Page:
"The Hubble observation shows that it is not simply a warp in the dust disk but two concentrations of dust in two separate disks," said lead astronomer David Golimowski of Johns Hopkins University in Baltimore. "The finding suggests that planets could be forming in two different planes. We know this can happen because the planets in our solar system are typically inclined to Earth's orbit by several degrees. Perhaps stars forming more than one dust disk may be the norm in the formative years of a star system."

Computer models by David Mouillet and Jean-Charles Augereau of Grenoble Observatory in France suggest how a secondary dust disk can form. A massive planet in an inclined orbit gravitationally attracts small bodies of rock and/or ice, called planetesimals, from the main disk, and moves them into an orbit aligned with that of the planet.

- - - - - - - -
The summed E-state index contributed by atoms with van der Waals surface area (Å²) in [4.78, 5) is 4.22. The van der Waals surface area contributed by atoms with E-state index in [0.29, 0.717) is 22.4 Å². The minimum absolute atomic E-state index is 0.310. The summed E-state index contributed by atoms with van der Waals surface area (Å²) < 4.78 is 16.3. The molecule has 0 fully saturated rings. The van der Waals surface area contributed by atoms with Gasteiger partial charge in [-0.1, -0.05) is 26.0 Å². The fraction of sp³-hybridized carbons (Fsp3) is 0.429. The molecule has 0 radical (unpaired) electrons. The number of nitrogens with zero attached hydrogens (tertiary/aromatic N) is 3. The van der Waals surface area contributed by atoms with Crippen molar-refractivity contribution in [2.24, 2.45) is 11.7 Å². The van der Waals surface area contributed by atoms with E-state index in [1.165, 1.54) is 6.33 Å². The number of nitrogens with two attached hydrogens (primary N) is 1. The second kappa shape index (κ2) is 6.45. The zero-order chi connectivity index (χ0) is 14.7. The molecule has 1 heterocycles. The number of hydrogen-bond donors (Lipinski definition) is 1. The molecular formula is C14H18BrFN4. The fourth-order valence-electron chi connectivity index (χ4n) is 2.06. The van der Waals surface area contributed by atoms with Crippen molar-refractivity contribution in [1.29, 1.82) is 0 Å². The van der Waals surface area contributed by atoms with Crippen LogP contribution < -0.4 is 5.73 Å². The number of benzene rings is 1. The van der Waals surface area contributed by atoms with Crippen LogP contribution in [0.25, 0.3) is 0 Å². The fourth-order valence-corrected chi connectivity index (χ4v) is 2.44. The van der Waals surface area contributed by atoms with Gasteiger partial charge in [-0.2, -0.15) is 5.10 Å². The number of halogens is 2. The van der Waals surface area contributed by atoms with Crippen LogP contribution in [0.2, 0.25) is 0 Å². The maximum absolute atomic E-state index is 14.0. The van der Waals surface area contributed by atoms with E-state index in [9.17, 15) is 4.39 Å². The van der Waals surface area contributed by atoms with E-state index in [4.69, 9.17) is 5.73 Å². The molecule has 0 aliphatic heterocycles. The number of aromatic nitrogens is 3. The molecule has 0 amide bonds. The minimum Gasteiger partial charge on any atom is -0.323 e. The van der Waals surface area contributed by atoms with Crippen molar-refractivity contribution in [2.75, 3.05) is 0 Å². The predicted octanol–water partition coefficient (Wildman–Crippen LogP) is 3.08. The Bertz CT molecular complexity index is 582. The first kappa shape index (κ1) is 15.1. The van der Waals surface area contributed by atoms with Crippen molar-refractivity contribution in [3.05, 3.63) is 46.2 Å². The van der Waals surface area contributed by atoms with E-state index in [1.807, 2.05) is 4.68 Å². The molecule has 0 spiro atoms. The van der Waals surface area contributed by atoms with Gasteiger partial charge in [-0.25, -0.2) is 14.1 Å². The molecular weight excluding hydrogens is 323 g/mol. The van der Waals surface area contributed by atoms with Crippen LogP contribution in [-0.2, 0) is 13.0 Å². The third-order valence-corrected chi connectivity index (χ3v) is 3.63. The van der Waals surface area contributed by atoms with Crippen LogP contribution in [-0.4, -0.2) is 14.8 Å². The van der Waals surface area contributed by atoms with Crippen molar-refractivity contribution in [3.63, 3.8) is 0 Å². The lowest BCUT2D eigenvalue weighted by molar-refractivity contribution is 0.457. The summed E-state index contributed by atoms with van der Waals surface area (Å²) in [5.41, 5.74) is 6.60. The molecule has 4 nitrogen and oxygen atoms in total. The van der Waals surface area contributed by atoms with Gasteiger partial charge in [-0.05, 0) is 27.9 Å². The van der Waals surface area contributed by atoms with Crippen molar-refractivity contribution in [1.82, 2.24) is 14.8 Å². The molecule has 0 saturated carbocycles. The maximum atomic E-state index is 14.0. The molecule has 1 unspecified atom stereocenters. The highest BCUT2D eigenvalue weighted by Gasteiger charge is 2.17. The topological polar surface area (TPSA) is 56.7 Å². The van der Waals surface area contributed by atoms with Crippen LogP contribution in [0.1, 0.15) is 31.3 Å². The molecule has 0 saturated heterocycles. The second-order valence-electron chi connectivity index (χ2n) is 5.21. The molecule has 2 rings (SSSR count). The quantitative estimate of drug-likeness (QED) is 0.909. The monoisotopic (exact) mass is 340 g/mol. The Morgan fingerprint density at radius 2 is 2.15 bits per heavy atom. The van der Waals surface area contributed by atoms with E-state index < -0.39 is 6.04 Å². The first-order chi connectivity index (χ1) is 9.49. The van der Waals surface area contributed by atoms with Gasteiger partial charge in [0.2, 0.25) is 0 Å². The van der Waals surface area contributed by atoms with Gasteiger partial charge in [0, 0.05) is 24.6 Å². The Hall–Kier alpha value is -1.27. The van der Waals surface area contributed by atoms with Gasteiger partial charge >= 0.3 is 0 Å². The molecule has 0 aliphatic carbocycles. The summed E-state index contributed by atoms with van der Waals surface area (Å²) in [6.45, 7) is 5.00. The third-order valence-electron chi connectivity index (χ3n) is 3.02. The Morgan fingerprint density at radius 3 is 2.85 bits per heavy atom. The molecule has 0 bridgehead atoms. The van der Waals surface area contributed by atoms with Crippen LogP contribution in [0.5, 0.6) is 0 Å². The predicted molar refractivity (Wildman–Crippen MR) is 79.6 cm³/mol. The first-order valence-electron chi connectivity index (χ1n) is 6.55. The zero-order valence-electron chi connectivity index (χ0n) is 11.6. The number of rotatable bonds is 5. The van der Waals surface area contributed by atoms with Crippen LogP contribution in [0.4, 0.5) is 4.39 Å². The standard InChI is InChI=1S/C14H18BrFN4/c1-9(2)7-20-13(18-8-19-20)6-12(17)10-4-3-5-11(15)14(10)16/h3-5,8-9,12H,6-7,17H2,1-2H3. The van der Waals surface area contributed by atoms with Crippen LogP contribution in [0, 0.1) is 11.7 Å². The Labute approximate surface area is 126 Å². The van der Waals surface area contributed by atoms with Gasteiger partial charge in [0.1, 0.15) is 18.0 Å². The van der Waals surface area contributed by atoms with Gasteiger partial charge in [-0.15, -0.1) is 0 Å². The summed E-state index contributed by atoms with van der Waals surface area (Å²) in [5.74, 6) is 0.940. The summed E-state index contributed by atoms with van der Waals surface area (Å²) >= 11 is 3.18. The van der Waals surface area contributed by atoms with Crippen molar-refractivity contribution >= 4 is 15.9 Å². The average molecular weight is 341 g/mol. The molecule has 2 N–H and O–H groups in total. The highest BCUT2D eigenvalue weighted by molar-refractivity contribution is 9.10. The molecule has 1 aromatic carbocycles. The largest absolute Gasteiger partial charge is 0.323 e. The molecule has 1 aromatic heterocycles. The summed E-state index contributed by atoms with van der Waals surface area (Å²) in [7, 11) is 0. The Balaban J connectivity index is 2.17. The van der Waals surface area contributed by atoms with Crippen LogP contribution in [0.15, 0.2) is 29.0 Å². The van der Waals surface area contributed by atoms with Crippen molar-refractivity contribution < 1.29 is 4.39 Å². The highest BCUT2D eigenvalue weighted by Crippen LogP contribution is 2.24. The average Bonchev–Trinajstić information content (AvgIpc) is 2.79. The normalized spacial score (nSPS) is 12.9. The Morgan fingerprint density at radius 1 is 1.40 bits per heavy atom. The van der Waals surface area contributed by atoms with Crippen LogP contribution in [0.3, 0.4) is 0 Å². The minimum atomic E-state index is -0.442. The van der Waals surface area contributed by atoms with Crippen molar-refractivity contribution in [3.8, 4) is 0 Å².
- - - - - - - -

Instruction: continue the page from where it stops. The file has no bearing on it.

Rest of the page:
These perturbed planetesimals then collide with each other, producing the tilted dust disk seen in the new Hubble images.

"The actual lifetime of a dust grain is relatively short, maybe a few hundred thousand years," Golimowski said. "So the fact that we can still see these disks around a 10- to 20-million-year-old star means that the dust is being replenished by collisions between planetesimals."

Astronomers do not know how the massive planet, if it exists, settled into an inclined orbit. However, computer simulations by multiple research teams show planet embryos, which start out in a very thin plane, can, through gravitational interactions, scatter into orbits that become inclined to the primary disk.